We are working on making simulation more efficient, because I am convinced that in the future, simulations that are as realistic as possible will become increasingly important for validation and training.
On which areas do you focus?
Our research group focuses on classical computer vision topics. For example, we are investigating how to improve depth perception and make it more robust. We also take a look at how algorithms can learn with less data. And we are working on making simulation more efficient, because I am convinced that in the future, simulations that are as realistic as possible will become increasingly important for validation and training. Lastly, we train algorithms for autonomous driving. In contrast to the automotive industry, which today works according to the classic modular approach, we are pursuing the approach of comprehensively trainable systems.
How does end-to-end training work and what are the benefits?
In end-to-end training, you try to view the whole system as one process, from perception to control, and represent it in one neural network. The system collects perception and control data of the vehicle, i.e., steering, acceleration and brake data. This gives us the advantage of training the system directly towards a goal instead of training individual modules towards subtasks, such as object recognition. We believe that these comprehensive models are the solution to better scale autonomous driving. Currently, these models are not as precise and robust as the modular concepts used in industry, for which a large number of engineers are working on individual modules. Once we manage data complexity, machine learning will allow us to move our system much faster into a new city, into new environments.
How closely do you work with the industry?
Even though the industry follows the modular approach, we cooperate in many subprojects with suppliers and car manufacturers in the region. Our focus on the end-to-end approach is of great interest for the industry, even if they cannot apply it immediately. We are currently involved in the KI Delta Learning project, which analyzes self-learning methods for the automated processing of environment sensor data in the context of automated driving. The project has been commissioned by the Federal Ministry for Economic Affairs and Energy and involves leading industrial companies from the automotive industry as well as several universities, including the University of Tübingen.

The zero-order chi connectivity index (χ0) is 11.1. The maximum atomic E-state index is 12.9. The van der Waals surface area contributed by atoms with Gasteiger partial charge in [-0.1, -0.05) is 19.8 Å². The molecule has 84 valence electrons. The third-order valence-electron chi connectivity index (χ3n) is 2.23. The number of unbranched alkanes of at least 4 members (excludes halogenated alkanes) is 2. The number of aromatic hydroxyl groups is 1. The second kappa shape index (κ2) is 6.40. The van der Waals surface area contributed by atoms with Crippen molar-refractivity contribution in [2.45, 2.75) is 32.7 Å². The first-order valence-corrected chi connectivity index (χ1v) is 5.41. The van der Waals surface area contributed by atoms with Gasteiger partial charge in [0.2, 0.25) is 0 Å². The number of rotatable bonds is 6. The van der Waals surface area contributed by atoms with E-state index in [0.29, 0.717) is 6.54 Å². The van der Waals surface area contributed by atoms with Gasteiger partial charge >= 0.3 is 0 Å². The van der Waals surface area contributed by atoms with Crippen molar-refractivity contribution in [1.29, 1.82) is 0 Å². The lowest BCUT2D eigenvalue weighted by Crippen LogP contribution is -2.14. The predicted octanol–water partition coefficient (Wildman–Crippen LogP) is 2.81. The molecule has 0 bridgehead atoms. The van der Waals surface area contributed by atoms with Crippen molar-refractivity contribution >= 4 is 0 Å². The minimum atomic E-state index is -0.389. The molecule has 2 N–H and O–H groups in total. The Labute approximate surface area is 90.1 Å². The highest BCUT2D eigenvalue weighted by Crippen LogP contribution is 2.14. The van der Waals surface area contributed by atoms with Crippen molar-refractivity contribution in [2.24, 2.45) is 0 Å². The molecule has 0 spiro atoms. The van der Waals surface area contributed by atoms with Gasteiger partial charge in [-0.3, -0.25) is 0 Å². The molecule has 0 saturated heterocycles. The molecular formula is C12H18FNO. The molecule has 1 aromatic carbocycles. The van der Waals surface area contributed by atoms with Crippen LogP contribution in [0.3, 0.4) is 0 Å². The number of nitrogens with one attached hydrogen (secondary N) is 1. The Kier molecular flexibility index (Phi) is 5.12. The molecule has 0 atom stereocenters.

KI Delta Learning
The aim of the KI Delta Learning research project is to evaluate the differences between domains and design new methods so that artificial intelligence can transfer existing knowledge from one domain to another and only has to learn the additional requirements, the specific “deltas”. This reduces the need for test data and accelerates the learning process when new Professor Dr. Andreas Geiger is head of the Autonomous Vision research group at knowledge has to be added.
What keeps you in the Cyber Valley in Tübingen, and how attractive are German universities by international comparison?
Europe is a strong player in academic research, and the automotive industry has a great interest in AI. The University of Tübingen and the Max Planck Institute are part of a large network of researchers who not only work on computer vision topics, but also apply AI in related disciplines, such as the neurosciences. In this network, we can learn from each other across disciplines. This makes working here very attractive. We also continue to network in various initiatives at the European level. One of these is ELLIS, the European Lab for Learning and Intelligent Systems, which promotes the exchange of information between institutes and doctoral students on machine learning and AI. You do not have to be in Silicon Valley to work with the big companies there. Amazon is currently expanding its site here, Bosch is building a new location in our neighborhood, NVIDIA is sponsoring us, and I am working closely with Intel. However, we do have some catching up to do when it comes to start-ups.
What exactly do you mean?
One, we need to change the public mindset. Two, start-ups need more support. The founder’s mindset is currently changing, but we need more incubators and less bureaucracy so that talented young people can turn their ideas into a reality here instead of being poached by the tech giants in the USA. Once they leave, they might never come back. Keeping talent here is vital.
The founder’s mindset is currently changing, but we need more incubators and less bureaucracy so that talented young people can turn their ideas into a reality here instead of being poached by the tech giants in the USA.
About the interviewed:
Professor Dr. Andreas Geiger
Professor Dr. Andreas Geiger is head of the Autonomous Vision research group at the Max Planck Institute for Intelligent Systems (MPI-IS) and is Professor for learningbased computer vision and autonomous vision at the University of Tübingen.